Interreligious dynamics in Alsace, an exception to the rule in France

by Hande Senguler – University of Strasbourg

April 04, 2023
This blog post is part of a series dedicated to the ORA research project "Muslim-Jewish Encounter, Diversity and Distance in Urban Europe: Religion, Culture and Social Model."

When Alsace-Lorraine returned to French rule, after having been under German sovereignty, it remained a distinct and important centre for religious cultures, a legacy of its centuries-old local tradition. As Alsace-Lorraine was part of Germany during the imposition of the Law of Separation of Church and State of 9 December 1905, it was excluded from the imposition of secularism (or laicité) and retained state funding for its religious institutions and the salaries of its priests, pastors and rabbis.

Despite the diverse religious landscape in Alsace, as in the rest of France, the majority religious group among the recognised cults is the Catholic Church, followed by the Protestants, who are divided into different denominational trends - mainly the Lutheran and Reformed Churches, while noting the presence of Evangelical Protestants. The last recognised religion in Alsace, although we do not have exact statistics, is Judaism. With a strong majority of the Ashkenazi tradition, the Consistoire Israélite du Bas-Rhin was at the centre of Jewish life in Strasbourg, more so than in other cities in France. From 1936 onwards, Strasbourg and its surroundings received more than 10,000 Jews, mainly migrants from Germany and Eastern Europe, in contrast to Marseille and Paris, which also had Jews from the Mediterranean countries, and therefore from the Sephardic tradition.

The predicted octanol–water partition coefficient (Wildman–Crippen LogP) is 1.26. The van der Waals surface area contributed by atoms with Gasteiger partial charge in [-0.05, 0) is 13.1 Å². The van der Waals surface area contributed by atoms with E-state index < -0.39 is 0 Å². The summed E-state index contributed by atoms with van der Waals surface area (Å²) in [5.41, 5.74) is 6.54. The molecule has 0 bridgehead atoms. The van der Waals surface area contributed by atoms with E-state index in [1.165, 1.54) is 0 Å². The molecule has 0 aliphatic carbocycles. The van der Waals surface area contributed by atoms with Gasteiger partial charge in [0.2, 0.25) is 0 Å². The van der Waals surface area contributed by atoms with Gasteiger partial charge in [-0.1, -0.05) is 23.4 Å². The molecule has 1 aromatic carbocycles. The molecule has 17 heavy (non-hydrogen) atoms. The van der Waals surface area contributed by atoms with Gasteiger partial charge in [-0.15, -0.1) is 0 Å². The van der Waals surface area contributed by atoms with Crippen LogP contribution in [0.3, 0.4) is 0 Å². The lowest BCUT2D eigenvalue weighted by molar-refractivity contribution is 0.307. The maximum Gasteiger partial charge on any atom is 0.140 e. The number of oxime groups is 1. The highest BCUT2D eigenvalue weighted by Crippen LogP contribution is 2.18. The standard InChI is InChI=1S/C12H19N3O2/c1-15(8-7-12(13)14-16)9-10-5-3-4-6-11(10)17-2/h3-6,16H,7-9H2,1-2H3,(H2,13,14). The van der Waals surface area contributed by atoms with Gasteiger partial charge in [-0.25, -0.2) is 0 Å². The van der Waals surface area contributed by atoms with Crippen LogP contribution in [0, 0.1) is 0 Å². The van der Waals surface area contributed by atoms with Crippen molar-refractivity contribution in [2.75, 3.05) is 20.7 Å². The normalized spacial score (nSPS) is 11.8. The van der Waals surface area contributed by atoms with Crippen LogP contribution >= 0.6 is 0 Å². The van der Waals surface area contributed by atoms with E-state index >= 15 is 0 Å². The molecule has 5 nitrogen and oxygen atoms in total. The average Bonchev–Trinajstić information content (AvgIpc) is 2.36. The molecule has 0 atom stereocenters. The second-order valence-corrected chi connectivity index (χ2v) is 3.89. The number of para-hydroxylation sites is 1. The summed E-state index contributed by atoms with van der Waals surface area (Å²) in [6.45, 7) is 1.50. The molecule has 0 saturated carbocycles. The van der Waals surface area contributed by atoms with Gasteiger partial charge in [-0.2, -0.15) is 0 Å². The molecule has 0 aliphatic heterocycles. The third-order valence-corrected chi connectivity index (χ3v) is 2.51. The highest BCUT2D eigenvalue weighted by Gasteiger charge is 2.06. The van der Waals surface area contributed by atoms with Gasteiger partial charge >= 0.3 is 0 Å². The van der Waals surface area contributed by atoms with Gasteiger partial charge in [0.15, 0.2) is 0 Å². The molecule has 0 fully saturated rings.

For the [officially] non-recognised religions in Alsace, Islam is the third most important religious group in the region. Mainly the result of immigration, this religious group is singularly composed of Turks, Moroccans, Algerians and Tunisians. In the late 1950s to 1960s, the Maghrebi Muslim population in Strasbourg doubled: the 5,000 Maghrebi (more than 4,000 Algerians, about 700 Moroccans and about 600 Tunisians) present in the area at that time reflected the growing presence of Muslim families in the region. By the end of the 1960s, 22% of Algerian Muslims living in Strasbourg were French citizens. Other non-recognised religions in Alsace are Eastern and Asian religions and faiths, such as Hinduism and Buddhism, which are mainly linked to more recent immigration. There are more than twenty pagodas and temples in Alsace, including three in Strasbourg.

If we look at the map of the city of Strasbourg and apply some filters, thus favouring the visibility of places linked to religions and their practices, we come across an interesting graphic layout. When we identify, for example, synagogues, Jewish schools, kosher supermarkets, and Jewish cemeteries; the north of the city becomes the focus of our map. On the other hand, when we identify mosques, Muslim schools, halal supermarkets and Muslim cemeteries; our attention shifts to the south of the city.